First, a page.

Life & Love
Discover the new twist in astrology with the addition of Ophiuchus and Cetus - two intriguing zodiac signs that challenge our cosmic connections and redefine our understanding of ourselves
By Oluwajeminipe Fasheun-Motesho
PUBLISHED: January 22, 2024
For ages, astrology has stuck to the trusty 12 zodiac signs, like Aries, Taurus, and Gemini, linked to our birthdays and star arrangements. But lately, some astrologers are kicking around the idea of tossing in two more signs – Ophiuchus and Cetus.The usual 12-sign deal we're used to might be in for a major makeover. Ophiuchus, the serpent bearer, and Cetus, the sea monster, add a whole new twist to how we read the stars and what they say about us.
Imagine if we switch to 14 signs – the months we usually pair up with certain signs might not match up the same way anymore. It's got people talking and wondering about what this could mean for how we understand ourselves and our cosmic connections.The idea of adding two new zodiac signs, Ophiuchus and Cetus, started with Steven Schmidt in 1970. He talked about it in a book called "Astrology 14: Your New Sun Sign," and even NASA gave it a nod later on.These new signs, Ophiuchus and Cetus, don't spend much time around Earth, but if we include them, it could change how we see the regular zodiac signs – like where they are, what elements they're linked to, and their usual dates.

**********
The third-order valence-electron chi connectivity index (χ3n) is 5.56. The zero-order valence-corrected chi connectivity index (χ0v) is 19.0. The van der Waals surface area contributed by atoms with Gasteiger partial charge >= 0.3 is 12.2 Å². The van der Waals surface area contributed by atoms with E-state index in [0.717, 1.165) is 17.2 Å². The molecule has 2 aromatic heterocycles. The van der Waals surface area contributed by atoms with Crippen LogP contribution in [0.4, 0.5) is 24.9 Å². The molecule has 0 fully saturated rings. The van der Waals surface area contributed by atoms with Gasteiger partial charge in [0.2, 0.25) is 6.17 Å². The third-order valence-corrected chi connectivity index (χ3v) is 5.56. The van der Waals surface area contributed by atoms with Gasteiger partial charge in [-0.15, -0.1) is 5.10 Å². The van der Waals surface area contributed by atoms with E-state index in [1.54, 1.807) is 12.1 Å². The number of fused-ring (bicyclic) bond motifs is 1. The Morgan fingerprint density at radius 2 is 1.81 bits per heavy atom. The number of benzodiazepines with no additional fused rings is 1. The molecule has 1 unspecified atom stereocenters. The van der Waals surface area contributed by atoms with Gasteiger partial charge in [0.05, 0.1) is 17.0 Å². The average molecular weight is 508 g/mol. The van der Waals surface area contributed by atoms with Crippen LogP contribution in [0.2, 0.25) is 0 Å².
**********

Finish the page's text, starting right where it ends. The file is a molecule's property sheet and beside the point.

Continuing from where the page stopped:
Ophiuchus comes between Scorpio and Sagittarius. Its story goes back to Greek myths, where it's connected to Asclepius, Apollo's son known for healing. People say Ophiuchus gets along well with Pisces, Aries, Cancer, Scorpio, and Sagittarius. As for Cetus, the sea monster, we're still figuring out its exact dates. But its addition brings a new twist to the zodiac lineup. We're not sure about its origins yet, but it adds more excitement and questions to how we look at astrology.
Cetus, portrayed as a sea monster, has its roots in Greek mythology. The story goes that Perseus slew this monster just as it was about to harm Andromeda. In terms of its astrological position, Cetus falls between Aries and Pisces. Compatibility assessments suggest that Cetus gets along well with water signs and fire signs.
The introduction of Ophiuchus and Cetus into the zodiac mix brings about a shift in the usual dates associated with the 12 familiar signs. This means that some folks might find themselves with a different zodiac sign than what they've known before. It adds a layer of uncertainty and excitement to the traditional understanding of astrology, as the inclusion of these new signs could potentially lead to a reevaluation of individual zodiac assignments. So, someone who thought they were, for example, a Leo might find themselves falling under a different sign with the proposed changes. It's like a celestial shake-up that might have people looking at their horoscopes in a whole new light.
The new dates are as follows: